Bar made

José Manser takes a look at what goes into some of the most abused works of art in history, and gets the experts to name their favourites

Considering the transitory nature of the customers crowding into most bars (and often of the bars themselves), it might seem unnecessary to spend time considering the design of furniture for such places. And yet, if you’ve watched people banging their shins on footrests, dropping their handbags as they struggle to mount a too-high stool or rubbing their bottoms as they rise from an unforgiving chair, the matter assumes more importance.

Designer/manufacturer Alan Zoeftig, whose steel-framed furniture ranges from airport seating to a plethora of bar stools and chairs, certainly thinks so. Well educated in the minutiae of ergonomics at the then Central School of Art, Zoeftig still works to the practical tenets and dimensions he learnt there. And this is particularly true when it comes to barstools. For a start, the strength of steel is a perfect antidote to all the bashing about to which bar furniture is subjected.”Three-legged stools are a disaster. They fall over. Those with a central pedestal must be rigid or there’s a wobble and people feel insecure. Another important considerations is getting the height of the footrest correct. It can be a horizontal bar, but with a swivel seat you need a circular footrest, otherwise you lose contact with the footrest as you swivel round.”

Zoeftig also pays close attention to the footrests and seat backs: “Ideally, there should be a space of 430mm from the top of the footrest to the top of the seat, but never less than 400mm or it’s uncomfortable. For backrests, 200mm from the top of the seat gives good lumbar support for people of most heights, and usually our backrests are upholstered for comfort. Our Zaz stool isn’t and it’s perfectly comfortable for a short period, but psychologically when people sit for a long period chatting, they begin to think they’re uncomfortable. Zitta, our latest stool, has a very supportive and upholstered back. If there’s a backrest you must have a swivel (Zitta does), or there needs to be an unsociable amount of space between stools.”

Zoeftig thinks fabric upholstery is a problem because stains are difficult to clean; he prefers leather which accommodates the odd stain with more aplomb and continues to look sumptuous. But for sheer practicality it’s hard to beat wipe-clean pvc – “though it can cause perspiration in hot weather”, he says.

Tim Lishner, design manager of Allermuir, trained in the 3D department at Kingston School of Art. He too is specific about the appropriate characteristics for good bar furniture. His company carries a large range and is often approached by designers trying to sell their bright ideas. “Some are excellent but it’s amazing how many are completely impractical – and as suppliers to the contract trade our furniture has to be practical and hard-wearing, particularly for busy areas like bars.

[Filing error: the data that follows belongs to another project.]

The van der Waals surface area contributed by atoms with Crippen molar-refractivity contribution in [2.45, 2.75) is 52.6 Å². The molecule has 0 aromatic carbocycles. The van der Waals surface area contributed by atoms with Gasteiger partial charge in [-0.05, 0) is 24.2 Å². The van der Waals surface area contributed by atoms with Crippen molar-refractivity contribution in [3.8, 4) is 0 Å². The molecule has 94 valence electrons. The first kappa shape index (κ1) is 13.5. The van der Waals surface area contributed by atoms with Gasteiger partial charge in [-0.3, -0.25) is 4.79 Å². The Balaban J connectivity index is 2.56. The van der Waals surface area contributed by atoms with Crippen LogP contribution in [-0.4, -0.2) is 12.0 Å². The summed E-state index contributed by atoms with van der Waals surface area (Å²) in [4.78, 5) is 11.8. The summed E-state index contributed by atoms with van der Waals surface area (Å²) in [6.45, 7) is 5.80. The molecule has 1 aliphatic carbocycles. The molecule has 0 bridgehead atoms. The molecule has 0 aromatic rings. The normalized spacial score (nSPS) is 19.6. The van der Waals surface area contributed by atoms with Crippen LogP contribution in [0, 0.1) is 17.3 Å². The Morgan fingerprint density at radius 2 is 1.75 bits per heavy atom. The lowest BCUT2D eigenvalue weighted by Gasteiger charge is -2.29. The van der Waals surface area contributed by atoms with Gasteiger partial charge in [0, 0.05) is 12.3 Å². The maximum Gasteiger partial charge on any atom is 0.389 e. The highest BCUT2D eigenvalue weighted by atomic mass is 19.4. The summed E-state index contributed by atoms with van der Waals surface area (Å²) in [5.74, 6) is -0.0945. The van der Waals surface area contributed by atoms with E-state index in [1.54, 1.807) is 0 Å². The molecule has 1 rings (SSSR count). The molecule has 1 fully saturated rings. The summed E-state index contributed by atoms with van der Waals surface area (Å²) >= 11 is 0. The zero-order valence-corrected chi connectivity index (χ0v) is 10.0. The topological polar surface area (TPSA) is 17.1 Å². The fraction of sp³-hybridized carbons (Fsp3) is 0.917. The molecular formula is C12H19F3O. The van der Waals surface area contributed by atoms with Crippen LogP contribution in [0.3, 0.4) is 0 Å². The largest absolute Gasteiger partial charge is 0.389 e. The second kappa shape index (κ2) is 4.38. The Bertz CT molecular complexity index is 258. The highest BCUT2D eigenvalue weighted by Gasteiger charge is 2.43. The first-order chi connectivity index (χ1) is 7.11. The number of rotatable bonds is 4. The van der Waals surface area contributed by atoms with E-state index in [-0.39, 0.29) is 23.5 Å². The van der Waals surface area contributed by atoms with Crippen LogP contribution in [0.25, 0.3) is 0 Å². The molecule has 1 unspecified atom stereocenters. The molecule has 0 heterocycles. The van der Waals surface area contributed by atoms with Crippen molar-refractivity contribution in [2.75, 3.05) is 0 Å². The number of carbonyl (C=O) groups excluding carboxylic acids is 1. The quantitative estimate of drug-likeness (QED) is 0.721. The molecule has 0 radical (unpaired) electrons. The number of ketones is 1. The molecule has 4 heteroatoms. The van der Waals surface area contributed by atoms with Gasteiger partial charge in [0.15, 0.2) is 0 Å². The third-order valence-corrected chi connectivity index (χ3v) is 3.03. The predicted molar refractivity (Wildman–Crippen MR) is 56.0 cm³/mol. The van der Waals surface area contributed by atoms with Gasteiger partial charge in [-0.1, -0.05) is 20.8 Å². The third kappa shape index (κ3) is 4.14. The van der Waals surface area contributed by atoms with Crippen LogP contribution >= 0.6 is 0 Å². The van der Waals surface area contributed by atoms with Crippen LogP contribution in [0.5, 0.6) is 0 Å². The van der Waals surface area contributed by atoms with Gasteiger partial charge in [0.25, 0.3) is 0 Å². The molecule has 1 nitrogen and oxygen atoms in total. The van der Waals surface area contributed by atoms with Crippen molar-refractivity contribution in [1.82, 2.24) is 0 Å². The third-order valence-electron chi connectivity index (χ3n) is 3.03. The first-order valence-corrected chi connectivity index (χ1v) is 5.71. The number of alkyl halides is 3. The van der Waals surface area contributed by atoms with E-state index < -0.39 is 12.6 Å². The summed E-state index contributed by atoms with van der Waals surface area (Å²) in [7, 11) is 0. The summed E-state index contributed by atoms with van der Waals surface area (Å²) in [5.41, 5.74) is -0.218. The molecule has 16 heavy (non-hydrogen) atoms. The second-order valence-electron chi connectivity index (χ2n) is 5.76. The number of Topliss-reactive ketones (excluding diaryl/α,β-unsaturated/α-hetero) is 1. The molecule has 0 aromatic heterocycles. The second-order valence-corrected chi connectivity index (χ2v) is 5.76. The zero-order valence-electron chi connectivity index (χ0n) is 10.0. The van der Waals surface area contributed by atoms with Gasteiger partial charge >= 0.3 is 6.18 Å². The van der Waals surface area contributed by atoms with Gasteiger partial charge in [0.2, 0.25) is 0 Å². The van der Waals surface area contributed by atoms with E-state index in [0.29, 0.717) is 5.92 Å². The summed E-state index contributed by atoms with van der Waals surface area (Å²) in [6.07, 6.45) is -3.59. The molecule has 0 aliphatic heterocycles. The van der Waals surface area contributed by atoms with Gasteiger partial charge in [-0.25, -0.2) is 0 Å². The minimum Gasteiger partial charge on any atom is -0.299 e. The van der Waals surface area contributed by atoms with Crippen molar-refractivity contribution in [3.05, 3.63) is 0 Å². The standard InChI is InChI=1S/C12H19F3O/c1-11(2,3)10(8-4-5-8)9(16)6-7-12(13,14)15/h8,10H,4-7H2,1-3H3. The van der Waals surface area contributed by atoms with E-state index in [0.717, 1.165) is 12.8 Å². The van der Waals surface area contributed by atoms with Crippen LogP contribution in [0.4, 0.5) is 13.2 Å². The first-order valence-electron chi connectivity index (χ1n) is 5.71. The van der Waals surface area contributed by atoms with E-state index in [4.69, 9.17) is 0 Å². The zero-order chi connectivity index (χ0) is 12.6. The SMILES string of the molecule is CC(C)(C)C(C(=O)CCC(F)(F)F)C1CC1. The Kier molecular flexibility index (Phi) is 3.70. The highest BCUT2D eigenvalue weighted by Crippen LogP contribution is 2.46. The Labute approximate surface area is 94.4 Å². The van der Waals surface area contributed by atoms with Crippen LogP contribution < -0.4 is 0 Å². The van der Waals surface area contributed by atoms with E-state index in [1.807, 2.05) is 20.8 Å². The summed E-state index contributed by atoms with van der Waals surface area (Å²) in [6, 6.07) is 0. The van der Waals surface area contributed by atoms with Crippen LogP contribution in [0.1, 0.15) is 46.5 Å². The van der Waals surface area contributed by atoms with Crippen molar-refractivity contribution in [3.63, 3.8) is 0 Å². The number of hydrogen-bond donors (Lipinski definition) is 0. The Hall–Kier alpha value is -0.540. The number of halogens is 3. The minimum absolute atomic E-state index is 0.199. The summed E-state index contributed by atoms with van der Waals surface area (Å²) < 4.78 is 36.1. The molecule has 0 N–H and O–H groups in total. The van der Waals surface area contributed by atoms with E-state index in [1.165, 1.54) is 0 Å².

“Stools must have a large enough footprint, or they’re easily knocked over. Definitely no three-legged models. And they must have a sturdy, heavyweight base or they get moved around – to places where the management doesn’t want them – or even nicked. We took on several products we saw at the 100% Design exhibition, including a wooden chair and barstool by Mark Gabbitas called Three Degrees. Designers go for the overall look when they’re designing a bar, and we’re now considering a Gabbitas table to complete the package.

Allermuir also chose the Luna bar stool in blue, designed by the new young firm of Kingston graduates. With a cast and polished aluminium seat and footrest, its splayed legs give it the requisite sturdy footprint and its slender, rounded elegance belies a commercial practicality. A complementary low stool, chair and table are in the pipeline. Another quality about which Lishner is insistent is a good back view, particularly of stools which have a backrest. “That certainly applies to the Gabbitas range, and to the Peter Christian Wafer chair and stool which we manufacture.”

Simon Simpson, a partner of United Designers, works on the other side of the fence. With long-term experience in designing some of the country’s most fashionable bars and restaurants, he’s an important specifier. But furniture for him is just one constituent of the atmosphere he is trying to create. “We don’t look at it in isolation. It plays a major role in the overall look and ambience of a bar or restaurant though.”

Simpson is a stickler when it comes to long-lasting materials: “The restaurants we have been involved with (they worked with Terence Conran on all the Butler’s Wharf restaurants and on Quaglino’s and Mezzo) are not the type which will disappear after a couple of years. We always go for materials which will stand the test of many years’ use, which won’t degrade but which will mature well and take on a patina of age.”

And that applies to surface and structural finishes as well as the furniture. “So with the furniture, we’ll choose marble- or timber-topped tables, and avoid paintwork which is going to chip in heavy situations or metal which gets knocked about. We prefer stainless steel or bronze or something similar. At London’s Chop House, for instance, there is oak furniture which ages particularly well. It’s not cheap, but you save in the long run,” says Simpson.

“It hardly needs saying that aesthetics are a prime consideration for United Designers. And it means we often design our own furniture. It’s again the business of creating a particular atmosphere. We don’t want something which jars slightly. Bar stools must be of a design and height which suit a particular, carefully designed bar. It’s the right combination of a certain look and the right ergonomics which drive us to doing our own,” Simpson concludes.

Latest articles